• Lower Food to Microorganism Ratio: When compared to the conventional activated sludge processing plants , MBR maintains lower F:M ratio which results into less excess sludge to be treated.

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• High Sludge Capacity: As the fluctuations over volumetric loading has no effect on the system performance a higher sludge capacity would be maintained.

• Odorless: due to the tight structure of the system there is absolutely no risk of odor dispersion throughout the system.

• Reduced Footprint: As Secondary Clarifier and Tertiary Filtration steps are eliminated there would be a considerable reduction in the plant footprint. Furthermore, under special conditions other processing units such as digesters or UV disinfection can also be eliminated (or minimized) to provide a more reduced footprint.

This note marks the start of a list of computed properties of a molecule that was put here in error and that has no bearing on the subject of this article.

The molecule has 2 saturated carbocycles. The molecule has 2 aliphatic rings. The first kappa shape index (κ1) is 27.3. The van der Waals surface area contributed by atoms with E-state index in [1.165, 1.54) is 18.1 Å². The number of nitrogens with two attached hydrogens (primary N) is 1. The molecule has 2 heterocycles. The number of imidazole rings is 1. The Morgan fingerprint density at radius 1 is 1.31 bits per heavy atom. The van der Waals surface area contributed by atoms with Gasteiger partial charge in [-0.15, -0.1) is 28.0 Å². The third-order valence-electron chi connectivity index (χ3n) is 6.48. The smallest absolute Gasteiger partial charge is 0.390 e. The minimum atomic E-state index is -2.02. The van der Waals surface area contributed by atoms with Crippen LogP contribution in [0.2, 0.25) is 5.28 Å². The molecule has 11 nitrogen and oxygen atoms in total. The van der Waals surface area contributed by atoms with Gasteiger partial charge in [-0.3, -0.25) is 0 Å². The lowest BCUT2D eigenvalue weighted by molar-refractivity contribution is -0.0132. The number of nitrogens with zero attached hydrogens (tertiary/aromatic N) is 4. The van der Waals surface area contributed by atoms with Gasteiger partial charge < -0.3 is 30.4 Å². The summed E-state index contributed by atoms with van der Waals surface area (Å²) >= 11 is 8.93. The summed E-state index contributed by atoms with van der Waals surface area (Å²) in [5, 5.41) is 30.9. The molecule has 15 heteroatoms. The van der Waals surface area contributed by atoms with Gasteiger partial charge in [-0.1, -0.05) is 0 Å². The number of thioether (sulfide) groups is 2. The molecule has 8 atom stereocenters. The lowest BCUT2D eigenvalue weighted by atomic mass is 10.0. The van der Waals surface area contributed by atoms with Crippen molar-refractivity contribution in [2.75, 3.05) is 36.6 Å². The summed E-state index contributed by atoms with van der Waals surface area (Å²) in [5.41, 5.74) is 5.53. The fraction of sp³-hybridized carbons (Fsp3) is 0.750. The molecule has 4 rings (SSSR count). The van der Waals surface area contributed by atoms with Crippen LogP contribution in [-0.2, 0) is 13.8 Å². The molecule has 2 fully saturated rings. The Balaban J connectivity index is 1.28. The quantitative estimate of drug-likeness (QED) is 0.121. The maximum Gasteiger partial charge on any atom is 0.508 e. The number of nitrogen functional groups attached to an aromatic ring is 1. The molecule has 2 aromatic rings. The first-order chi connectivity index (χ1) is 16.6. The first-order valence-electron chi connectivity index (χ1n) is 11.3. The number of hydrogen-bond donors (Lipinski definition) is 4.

• Reduced Aeration Tank: Since in MBR systems the solid separation quality is independent from MLSS concentration, therefor, since the elevated mixed liquor concentrations are possible the aeration basin volume is reduced leading to further reduction in the plant footprint.

• Sludge Characteristics: Since there is no reliance upon achieving quality sludge settle-ability, therefore it is quite amenable to remote the operation. In addition, MBR systems can be designed with longer sludge age and lower sludge production at the same time.

• MF/UF Quality Effluent: This ability makes the effluent water available as a quality fee for the Reverse Osmosis treatment. This MF/UF specification criteria includes SS<1 mg/L,

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Turbidity<0.2 NTU and up to 4 log removal of the viruses. In addition, this MF/UF provides a barrier to chlorine resistant pathogens such as Giardia and Cryptosporidium.